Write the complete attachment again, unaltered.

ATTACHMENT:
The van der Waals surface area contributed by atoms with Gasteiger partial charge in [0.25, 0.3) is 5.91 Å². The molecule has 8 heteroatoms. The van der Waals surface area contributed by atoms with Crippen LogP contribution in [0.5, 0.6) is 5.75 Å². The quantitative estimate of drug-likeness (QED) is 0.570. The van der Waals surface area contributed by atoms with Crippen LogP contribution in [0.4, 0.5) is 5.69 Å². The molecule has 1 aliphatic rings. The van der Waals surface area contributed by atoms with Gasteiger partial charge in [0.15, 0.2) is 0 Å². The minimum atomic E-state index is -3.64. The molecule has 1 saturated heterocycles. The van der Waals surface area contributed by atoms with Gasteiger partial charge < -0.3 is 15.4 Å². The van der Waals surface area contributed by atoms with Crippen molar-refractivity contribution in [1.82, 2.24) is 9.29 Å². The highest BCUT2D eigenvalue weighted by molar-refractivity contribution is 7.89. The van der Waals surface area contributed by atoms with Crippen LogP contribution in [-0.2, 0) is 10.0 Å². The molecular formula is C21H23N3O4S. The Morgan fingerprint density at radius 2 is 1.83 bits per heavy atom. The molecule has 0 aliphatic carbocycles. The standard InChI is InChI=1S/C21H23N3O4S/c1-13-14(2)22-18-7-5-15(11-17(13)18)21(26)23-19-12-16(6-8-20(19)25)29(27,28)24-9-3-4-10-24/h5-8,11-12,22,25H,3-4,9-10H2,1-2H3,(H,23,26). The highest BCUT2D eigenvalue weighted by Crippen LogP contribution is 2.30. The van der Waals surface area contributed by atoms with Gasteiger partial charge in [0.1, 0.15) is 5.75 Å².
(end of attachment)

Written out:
The van der Waals surface area contributed by atoms with Gasteiger partial charge in [0.25, 0.3) is 5.91 Å². The molecule has 8 heteroatoms. The van der Waals surface area contributed by atoms with Crippen LogP contribution in [0.5, 0.6) is 5.75 Å². The quantitative estimate of drug-likeness (QED) is 0.570. The van der Waals surface area contributed by atoms with Crippen LogP contribution in [0.4, 0.5) is 5.69 Å². The molecule has 1 aliphatic rings. The van der Waals surface area contributed by atoms with Gasteiger partial charge in [0.15, 0.2) is 0 Å². The minimum atomic E-state index is -3.64. The molecule has 1 saturated heterocycles. The van der Waals surface area contributed by atoms with Gasteiger partial charge < -0.3 is 15.4 Å². The van der Waals surface area contributed by atoms with Crippen molar-refractivity contribution in [1.82, 2.24) is 9.29 Å². The highest BCUT2D eigenvalue weighted by molar-refractivity contribution is 7.89. The van der Waals surface area contributed by atoms with Crippen LogP contribution in [-0.2, 0) is 10.0 Å². The molecular formula is C21H23N3O4S. The Morgan fingerprint density at radius 2 is 1.83 bits per heavy atom. The molecule has 0 aliphatic carbocycles. The standard InChI is InChI=1S/C21H23N3O4S/c1-13-14(2)22-18-7-5-15(11-17(13)18)21(26)23-19-12-16(6-8-20(19)25)29(27,28)24-9-3-4-10-24/h5-8,11-12,22,25H,3-4,9-10H2,1-2H3,(H,23,26). The highest BCUT2D eigenvalue weighted by Crippen LogP contribution is 2.30. The van der Waals surface area contributed by atoms with Gasteiger partial charge in [0.1, 0.15) is 5.75 Å².